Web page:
So, what can you do?

Nearly all cybersquatting activities can be stopped. The law has kept up well with the issue, but the challenge is often how fast can you stop it and how much time, effort and money are you willing to put into chasing the problem? For the bigger brand owners this has become a way of life – dedicated teams track and challenge cybersquatters, trying to keep the tide of infringements at bay.

What procedures should a concerned brand owner be putting in place? Some practical thoughts:

1. Check what domain names you currently have registered. Are there any other obvious names or combinations that you would hate to find in the hands of someone else? See if you can register them and if not check to see who does own them and what they are using them for. Take action if you discover cybersqatting (see below).

2. Before launching any new branded product or service, try and register the obvious domain names and variations covering that brand – it can only enhance your ability to attract on-line traffic and reduce the number of potential cybersquatting problems. Don’t forget to think about obvious misspellings or combinations of words, but bear in mind you cannot cover all the options.

3. Institute a domain name watching policy with one of the many watching services. They can provide you with regular reports on domain names that are registered which contain the word or words you want to keep an eye on. Check if the service can pick up domains with typos and misspellings.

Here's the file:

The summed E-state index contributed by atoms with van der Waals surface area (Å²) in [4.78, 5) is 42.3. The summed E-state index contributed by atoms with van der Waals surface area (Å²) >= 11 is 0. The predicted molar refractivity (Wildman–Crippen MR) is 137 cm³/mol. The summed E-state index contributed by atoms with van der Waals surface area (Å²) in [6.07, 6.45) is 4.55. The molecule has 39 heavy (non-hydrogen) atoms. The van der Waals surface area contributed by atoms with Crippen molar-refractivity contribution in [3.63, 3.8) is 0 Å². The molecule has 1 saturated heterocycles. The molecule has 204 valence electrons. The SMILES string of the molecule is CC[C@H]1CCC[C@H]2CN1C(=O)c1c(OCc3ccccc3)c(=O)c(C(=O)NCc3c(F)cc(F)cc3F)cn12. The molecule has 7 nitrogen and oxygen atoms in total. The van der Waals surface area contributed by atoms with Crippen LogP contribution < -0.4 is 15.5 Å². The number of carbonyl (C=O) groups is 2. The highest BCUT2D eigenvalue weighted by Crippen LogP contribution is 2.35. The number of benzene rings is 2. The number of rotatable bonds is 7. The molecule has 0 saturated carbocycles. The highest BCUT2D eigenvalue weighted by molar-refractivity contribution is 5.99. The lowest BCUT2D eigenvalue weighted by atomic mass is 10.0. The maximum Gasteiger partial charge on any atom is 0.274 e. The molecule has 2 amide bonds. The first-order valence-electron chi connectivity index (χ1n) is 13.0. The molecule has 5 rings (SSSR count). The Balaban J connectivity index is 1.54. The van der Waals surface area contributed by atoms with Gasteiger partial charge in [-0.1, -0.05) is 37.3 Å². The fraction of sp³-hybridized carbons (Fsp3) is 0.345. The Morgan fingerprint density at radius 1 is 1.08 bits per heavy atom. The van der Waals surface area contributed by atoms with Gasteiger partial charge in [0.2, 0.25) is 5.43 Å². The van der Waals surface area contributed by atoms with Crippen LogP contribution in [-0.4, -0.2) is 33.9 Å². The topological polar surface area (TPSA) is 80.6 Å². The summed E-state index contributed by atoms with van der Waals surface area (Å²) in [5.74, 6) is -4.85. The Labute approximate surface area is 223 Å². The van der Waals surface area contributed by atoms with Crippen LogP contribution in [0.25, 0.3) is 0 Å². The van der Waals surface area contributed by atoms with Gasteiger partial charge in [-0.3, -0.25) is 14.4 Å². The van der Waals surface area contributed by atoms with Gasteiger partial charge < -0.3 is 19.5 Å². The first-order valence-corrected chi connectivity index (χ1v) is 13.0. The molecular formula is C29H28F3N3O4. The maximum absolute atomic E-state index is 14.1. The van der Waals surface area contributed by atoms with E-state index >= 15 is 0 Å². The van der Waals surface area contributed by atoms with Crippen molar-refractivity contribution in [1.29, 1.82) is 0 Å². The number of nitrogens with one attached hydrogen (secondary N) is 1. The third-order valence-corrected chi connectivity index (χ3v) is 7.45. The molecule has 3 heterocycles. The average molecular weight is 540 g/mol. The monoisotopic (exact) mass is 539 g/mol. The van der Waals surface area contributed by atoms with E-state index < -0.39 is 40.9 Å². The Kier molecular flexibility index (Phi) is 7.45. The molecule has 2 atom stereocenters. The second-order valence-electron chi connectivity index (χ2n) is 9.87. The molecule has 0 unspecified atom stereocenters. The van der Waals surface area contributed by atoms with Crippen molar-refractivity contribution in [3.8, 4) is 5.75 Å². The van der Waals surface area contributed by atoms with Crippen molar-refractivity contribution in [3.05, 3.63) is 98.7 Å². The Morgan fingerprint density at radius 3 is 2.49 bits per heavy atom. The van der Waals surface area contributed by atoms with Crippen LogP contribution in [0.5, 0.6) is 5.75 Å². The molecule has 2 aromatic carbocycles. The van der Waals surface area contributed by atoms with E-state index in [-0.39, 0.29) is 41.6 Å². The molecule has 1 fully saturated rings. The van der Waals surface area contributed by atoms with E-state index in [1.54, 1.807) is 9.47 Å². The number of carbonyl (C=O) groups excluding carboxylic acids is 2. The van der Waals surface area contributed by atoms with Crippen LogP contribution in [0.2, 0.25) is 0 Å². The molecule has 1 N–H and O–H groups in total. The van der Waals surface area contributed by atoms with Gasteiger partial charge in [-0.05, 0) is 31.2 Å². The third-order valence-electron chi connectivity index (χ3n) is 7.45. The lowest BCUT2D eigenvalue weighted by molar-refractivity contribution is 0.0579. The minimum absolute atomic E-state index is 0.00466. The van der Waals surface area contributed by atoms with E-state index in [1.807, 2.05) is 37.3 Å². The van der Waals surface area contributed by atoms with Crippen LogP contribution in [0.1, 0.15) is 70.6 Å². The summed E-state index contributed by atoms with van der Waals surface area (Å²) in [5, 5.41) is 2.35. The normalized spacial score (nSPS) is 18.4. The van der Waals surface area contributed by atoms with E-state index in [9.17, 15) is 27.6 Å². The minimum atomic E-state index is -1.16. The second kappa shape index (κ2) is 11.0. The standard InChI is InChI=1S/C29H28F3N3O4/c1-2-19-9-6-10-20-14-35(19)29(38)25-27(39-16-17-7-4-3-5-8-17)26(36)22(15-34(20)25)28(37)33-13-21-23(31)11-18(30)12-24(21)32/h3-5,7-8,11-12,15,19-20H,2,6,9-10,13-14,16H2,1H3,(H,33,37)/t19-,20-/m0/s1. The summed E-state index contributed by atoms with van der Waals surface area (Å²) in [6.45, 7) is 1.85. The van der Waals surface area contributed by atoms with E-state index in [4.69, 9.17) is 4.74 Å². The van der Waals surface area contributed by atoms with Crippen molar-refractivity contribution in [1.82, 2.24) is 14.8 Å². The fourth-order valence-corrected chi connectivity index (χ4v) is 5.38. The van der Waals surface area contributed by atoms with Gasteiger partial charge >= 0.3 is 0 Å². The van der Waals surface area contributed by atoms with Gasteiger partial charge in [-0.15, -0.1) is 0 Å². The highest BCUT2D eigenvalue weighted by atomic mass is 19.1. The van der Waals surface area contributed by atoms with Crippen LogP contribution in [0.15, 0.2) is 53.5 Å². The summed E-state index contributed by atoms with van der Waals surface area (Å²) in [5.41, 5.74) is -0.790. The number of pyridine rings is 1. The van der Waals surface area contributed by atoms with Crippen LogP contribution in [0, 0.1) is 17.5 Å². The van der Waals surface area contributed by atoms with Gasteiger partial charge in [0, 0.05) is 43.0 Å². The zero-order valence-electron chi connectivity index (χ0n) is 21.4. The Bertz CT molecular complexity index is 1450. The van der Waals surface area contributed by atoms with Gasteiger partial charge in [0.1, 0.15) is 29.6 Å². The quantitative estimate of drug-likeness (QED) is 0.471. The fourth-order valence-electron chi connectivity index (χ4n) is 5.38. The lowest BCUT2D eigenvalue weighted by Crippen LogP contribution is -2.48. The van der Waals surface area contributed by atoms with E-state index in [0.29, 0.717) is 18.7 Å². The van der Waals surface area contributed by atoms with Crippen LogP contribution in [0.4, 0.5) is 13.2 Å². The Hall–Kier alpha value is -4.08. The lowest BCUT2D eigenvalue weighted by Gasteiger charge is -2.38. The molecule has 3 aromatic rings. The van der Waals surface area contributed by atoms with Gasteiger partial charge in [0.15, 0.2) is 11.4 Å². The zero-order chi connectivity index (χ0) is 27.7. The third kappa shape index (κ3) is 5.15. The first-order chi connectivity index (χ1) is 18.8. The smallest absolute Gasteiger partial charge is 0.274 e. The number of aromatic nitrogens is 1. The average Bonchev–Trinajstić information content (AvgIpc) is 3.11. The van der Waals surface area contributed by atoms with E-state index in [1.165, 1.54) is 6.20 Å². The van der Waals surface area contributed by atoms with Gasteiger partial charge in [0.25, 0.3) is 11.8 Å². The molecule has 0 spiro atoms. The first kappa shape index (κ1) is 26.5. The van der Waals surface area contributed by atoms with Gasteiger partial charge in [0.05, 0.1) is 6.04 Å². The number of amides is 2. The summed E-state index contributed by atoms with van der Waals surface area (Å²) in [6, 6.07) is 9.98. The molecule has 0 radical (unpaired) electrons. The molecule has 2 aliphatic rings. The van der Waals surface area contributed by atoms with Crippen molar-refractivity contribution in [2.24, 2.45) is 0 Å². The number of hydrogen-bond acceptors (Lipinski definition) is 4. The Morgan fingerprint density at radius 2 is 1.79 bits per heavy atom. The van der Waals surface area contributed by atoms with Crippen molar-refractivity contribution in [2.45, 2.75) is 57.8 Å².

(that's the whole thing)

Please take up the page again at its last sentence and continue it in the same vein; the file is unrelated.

4. If you find a website being operated by (or for) the cybersquatter under the domain name, you may be able to get the relevant ISP that is hosting the site to take it down. If successful, this can limit the financial or reputational damage being caused and buy you time to resolve the problem directly with the cybersquatter.

5. If there is clear cybersquatting, take action to recover the domain names – don’t let the problem develop. Most cybersquatters will not defend their position, which often means that using one of the domain name dispute resolution systems (ICANN for gTLDS, or for example, Nominet for the .uk domains) is a formality. For more serious cases, the courts can provide a faster and more robust solution – cybersquatters have become used to getting ICANN complaints but the threat of court proceedings, costs orders and the possibility of being held in contempt of court tends to focus the mind.

Dealing with cybersquatters has become a commonplace issue for most companies. Rather than simply an on-line branded address, domain names are fast becoming more akin to registered intellectual property rights – you register them to stop others using them.